The Black Magician and the Sheep

Updated: Dec 2, 2020

"First of all, it must be realized that the sleep in which man exists is not normal but hypnotic sleep. Man is hypnotized and this hypnotic state is continually maintained and strengthened in him. One would think that there are forces for whom it is useful and profitable to keep man in a hypnotic state and prevent him from seeing the truth and understanding his position"

"There is an Eastern tale which speaks about a very rich magician who had a great many sheep. But at the same time, this magician was very mean. He did not want to hire shepherds, nor did he want to erect a fence about the pasture where his sheep were grazing. The sheep consequently often wandered into the forest, fell into ravines, and so on, and above all they ran away, for they knew that the magician wanted their flesh and skins and this they did not like."

"At last, the magician found a remedy. He hypnotized his sheep and suggested to them first of all that they were immortal and that no harm was being done to them when they were skinned, that on the contrary, it would be very good for them and even pleasant; secondly, he suggested that the magician was a good master who loved his flock so much that he was ready to do anything in the world for them; and in the third-place, he suggested to them that if anything at all were to happen to them, it wasn't going to happen just then, at any rate, not that day and therefore they had no need to think about it. Further, the magician suggested to his sheep that they were not sheep at all; too some of them he suggested that they were lions, to others that they were eagles, and to others that they were men, and to others that. they were magicians."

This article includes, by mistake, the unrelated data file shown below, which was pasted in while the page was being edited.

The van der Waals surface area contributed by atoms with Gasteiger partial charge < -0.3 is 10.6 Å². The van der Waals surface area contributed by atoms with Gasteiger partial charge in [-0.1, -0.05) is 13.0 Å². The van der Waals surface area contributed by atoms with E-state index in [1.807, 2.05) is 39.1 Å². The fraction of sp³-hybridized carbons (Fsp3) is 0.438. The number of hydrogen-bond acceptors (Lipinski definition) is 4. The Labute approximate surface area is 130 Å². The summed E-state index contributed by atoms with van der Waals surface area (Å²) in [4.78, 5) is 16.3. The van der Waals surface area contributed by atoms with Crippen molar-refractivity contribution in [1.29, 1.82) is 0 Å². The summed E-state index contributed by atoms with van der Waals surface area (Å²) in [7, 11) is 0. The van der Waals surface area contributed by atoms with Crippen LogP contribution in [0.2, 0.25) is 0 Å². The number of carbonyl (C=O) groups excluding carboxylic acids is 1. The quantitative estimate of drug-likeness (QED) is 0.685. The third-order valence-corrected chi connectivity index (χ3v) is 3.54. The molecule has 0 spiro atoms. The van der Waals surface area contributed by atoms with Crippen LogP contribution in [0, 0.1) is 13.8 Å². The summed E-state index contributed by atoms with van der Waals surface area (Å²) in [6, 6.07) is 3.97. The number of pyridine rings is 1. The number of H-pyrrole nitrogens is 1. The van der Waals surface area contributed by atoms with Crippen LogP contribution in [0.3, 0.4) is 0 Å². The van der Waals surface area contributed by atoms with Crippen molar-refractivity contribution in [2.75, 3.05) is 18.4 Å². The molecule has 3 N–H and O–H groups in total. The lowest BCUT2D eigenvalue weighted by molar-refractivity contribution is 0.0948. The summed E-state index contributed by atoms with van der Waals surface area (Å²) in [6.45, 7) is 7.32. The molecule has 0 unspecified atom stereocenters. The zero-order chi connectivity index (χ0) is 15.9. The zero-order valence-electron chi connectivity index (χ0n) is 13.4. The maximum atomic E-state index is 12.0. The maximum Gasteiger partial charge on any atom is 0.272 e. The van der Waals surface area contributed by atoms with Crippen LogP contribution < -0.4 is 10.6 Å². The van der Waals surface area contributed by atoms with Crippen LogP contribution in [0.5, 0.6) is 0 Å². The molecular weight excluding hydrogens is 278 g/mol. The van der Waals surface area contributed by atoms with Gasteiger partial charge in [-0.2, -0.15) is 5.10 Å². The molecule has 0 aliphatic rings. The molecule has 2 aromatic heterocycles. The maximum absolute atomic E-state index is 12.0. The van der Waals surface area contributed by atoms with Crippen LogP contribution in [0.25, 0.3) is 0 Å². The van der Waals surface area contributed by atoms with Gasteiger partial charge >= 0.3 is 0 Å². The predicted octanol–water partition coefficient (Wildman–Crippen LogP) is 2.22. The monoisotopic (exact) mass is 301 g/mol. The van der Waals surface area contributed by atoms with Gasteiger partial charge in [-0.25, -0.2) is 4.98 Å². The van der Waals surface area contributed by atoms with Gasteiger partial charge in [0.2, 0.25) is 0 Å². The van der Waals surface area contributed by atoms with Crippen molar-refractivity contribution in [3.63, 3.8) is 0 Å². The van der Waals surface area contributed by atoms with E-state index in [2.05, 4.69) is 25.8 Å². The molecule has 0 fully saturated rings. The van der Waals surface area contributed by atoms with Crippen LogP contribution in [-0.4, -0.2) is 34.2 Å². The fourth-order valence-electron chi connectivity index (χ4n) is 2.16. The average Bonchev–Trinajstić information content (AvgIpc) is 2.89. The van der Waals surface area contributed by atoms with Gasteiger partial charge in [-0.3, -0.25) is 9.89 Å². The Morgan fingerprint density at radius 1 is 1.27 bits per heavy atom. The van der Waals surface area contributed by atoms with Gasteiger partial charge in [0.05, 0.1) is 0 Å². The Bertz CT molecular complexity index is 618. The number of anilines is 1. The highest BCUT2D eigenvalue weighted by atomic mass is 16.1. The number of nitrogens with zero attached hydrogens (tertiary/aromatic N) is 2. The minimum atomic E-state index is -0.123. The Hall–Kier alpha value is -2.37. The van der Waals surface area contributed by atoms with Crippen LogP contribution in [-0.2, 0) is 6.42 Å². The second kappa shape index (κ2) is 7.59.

"And after this all his cares and worries about. the sheep came to an end. They never ran away again but quietly awaited the time when the magician would require their flesh and skins."

"This tale. is a very good illustration of man's position"

Ouspensky, P. D., "In Search of the Miraculous: Fragments of an Unknown Teaching" New York, Harcourt Brace and Company, First Edition, 1949, Page 219

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